Yes. Although there is no particular law or regulation dedicated and specific to cloud-based services, various legislations and regulatory frameworks are applicable to cloud-based services to a certain extent.
For example, in the guidelines published by the Turkish Data Protection Authority (DPA) regarding technical and administrative measures which should be taken by the data controllers, there are references made to cloud-based services and guidelines on erasure of personal data from cloud-based services.
Legislative documents overseen by the Capital Markets Board of Turkey also refer to cloud-based services. For example, Regulation on Operation, Working and Supervision of Data Storage Organizations prohibits storage of certain data on cloud-based services. On the other hand, secondary legislation under the supervision of Banking Regulation and Supervision Agency permits use of cloud-based services for storage of payment information provided that certain precautionary measures are taken.
Most recently, Presidential Circular on Information and Communication Security Measures prohibited storage of data pertaining to public institutions and organizations on cloud services. An exception has been made to the storage of such data on the private systems of public institutions and services provided by local service providers who are under the control of public institutions.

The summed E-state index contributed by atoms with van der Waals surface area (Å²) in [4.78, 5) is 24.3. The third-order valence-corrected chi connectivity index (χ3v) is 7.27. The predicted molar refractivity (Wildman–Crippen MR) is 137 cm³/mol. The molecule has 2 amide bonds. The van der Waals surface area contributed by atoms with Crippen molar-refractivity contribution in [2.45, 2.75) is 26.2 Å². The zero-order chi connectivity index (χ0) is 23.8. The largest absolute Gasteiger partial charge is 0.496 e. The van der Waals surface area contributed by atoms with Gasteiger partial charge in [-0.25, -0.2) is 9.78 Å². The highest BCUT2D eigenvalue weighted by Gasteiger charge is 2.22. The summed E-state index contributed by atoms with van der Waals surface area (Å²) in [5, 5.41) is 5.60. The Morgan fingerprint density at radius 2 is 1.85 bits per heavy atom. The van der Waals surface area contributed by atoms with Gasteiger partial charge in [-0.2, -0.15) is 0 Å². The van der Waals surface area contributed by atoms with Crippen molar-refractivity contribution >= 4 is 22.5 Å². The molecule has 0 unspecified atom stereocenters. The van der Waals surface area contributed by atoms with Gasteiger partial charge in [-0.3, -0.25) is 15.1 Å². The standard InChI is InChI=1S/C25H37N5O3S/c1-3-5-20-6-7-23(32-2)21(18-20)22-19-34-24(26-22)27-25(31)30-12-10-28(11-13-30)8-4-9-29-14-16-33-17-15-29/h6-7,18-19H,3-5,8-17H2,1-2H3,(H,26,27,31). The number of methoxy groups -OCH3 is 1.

There are currently no specific 'Cloud laws' in the UK, but the direction of travel in the EU is towards a harmonised 'certification' scheme, although this stops short of full-blown regulation. A recent study found that ISO 27001 was still the most commonly-adopted certification scheme among the most prominent Cloud Service Providers (CSPs):
In addition, many sector-specific regulatory initiatives (either issued by administrative or supervisory authorities or by the industry itself) have been issued which may further fuel the drive towards national cloud regulations. Some of these initiatives are binding, such as the guidelines issued by several financial supervisory bodies, whereas the guidelines of data protection authorities may not as such be binding but nonetheless tend to lead to a best practice standard.
For example, in the financial services sector, the Financial Conduct Authority (FCA) has stated that financial services companies operating in the UK can make use of cloud-based services without falling foul of regulatory obligations. The published guidance